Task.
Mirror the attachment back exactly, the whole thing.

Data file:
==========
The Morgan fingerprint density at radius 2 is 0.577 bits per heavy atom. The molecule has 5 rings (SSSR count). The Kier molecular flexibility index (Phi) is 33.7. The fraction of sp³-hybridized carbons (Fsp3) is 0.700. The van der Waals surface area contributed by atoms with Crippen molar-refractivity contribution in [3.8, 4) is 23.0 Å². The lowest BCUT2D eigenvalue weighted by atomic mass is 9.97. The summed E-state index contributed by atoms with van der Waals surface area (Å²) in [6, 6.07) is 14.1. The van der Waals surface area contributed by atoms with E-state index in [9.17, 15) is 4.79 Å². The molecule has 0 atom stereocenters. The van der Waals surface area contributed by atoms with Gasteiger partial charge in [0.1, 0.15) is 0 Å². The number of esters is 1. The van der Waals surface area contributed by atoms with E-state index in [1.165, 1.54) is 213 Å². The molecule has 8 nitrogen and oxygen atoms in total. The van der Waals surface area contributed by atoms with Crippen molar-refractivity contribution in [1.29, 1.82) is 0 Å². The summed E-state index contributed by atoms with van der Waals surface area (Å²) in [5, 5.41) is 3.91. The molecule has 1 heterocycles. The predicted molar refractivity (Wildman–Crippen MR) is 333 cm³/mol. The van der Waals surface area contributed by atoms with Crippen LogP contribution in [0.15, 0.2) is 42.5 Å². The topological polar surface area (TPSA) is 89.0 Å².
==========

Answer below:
The Morgan fingerprint density at radius 2 is 0.577 bits per heavy atom. The molecule has 5 rings (SSSR count). The Kier molecular flexibility index (Phi) is 33.7. The fraction of sp³-hybridized carbons (Fsp3) is 0.700. The van der Waals surface area contributed by atoms with Crippen molar-refractivity contribution in [3.8, 4) is 23.0 Å². The lowest BCUT2D eigenvalue weighted by atomic mass is 9.97. The summed E-state index contributed by atoms with van der Waals surface area (Å²) in [6, 6.07) is 14.1. The van der Waals surface area contributed by atoms with E-state index in [9.17, 15) is 4.79 Å². The molecule has 0 atom stereocenters. The van der Waals surface area contributed by atoms with Gasteiger partial charge in [0.1, 0.15) is 0 Å². The number of esters is 1. The van der Waals surface area contributed by atoms with E-state index in [1.165, 1.54) is 213 Å². The molecule has 8 nitrogen and oxygen atoms in total. The van der Waals surface area contributed by atoms with Crippen molar-refractivity contribution in [1.29, 1.82) is 0 Å². The summed E-state index contributed by atoms with van der Waals surface area (Å²) in [5, 5.41) is 3.91. The molecule has 1 heterocycles. The predicted molar refractivity (Wildman–Crippen MR) is 333 cm³/mol. The van der Waals surface area contributed by atoms with Crippen LogP contribution in [0.15, 0.2) is 42.5 Å². The topological polar surface area (TPSA) is 89.0 Å².